Violet Jacob (1863-1946), bom Violet Kennedy-Erskine, enjoyed some success in the early twentieth century with her novels and short stories, and her poetry in the Lowland Scots tongue. Her books were widely reviewed both north and south of the border, and she had a recognised place in the literary scene of her time. For many years, however, Jacob was represented only by a bare handful of poems in anthologies, until her prose work started reappearing in print in the 1980s and ‘90s. Now it is possible to see that her output is more diverse than has sometimes been assumed.
‘The spirit of place drew her mightily’, it is written of a character in her novel The History of Ay than Waring, and the same might be said of Jacob herself, much of whose work is based self-consciously in the various territories which were her ‘Own Country’. ‘Regional’ literature was popular in her time; it has not always been in favour since, but as Linda Hutcheon remarks of contemporary literature, ‘the local, the regional, the nontotalising are reasserted as the center becomes a fiction’. The time may be ripe for a revaluation of a writer like Jacob, whose work evokes physical place but also location in other senses.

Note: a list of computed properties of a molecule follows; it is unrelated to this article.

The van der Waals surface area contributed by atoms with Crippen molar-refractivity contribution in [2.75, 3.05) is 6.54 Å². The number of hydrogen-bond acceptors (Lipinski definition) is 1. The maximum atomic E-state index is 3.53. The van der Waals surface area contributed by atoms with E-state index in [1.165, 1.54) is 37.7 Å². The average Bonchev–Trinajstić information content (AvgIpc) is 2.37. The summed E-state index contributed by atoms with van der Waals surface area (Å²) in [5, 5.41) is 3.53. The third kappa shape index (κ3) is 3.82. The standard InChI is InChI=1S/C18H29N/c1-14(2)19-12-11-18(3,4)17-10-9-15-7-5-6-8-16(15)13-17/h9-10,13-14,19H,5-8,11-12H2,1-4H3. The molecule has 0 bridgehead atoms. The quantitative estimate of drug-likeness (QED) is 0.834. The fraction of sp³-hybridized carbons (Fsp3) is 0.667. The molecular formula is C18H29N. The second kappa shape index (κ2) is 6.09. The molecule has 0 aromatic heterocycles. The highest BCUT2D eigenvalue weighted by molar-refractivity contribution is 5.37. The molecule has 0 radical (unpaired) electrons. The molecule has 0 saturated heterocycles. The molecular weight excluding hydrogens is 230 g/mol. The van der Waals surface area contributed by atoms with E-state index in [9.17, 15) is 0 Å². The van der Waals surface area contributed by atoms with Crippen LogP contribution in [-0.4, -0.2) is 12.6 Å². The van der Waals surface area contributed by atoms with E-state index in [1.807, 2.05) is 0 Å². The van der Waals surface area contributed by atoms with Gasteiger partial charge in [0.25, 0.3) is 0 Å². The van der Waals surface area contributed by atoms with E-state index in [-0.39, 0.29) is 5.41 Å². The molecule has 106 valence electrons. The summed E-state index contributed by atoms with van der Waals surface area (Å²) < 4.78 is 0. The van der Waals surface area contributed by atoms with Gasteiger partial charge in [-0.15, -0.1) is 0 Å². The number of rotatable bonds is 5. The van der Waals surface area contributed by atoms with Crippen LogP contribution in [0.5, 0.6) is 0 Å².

Most of Jacob's significant work was written between the 1890s and the 1920s. She began working at the fin-de-siècle, in what Elaine Showalter has identified as a period of borderline battles, a time of cultural insecurity characterised by ‘fears of regression and degeneration’, when ‘the longing for strict border controls around the definition of gender, as well as race, class, and nationality, becomes especially intense’. Jacob, however, is located on borderlines of various kinds: her work explores borderlands, challenging boundaries, enacting ‘border crossing’.
Jacob grew up in Angus, on the east coast of Scotland, at her landed family's home at Dun, but first began writing seriously when, in the 1890s, she accompanied her Irish husband, Arthur, an army officer, to India, and recorded her life there in diaries and letters. Although she was also writing her first novel The Sheepstealers at this time, she expresses doubts about the value of her fiction in her diaries.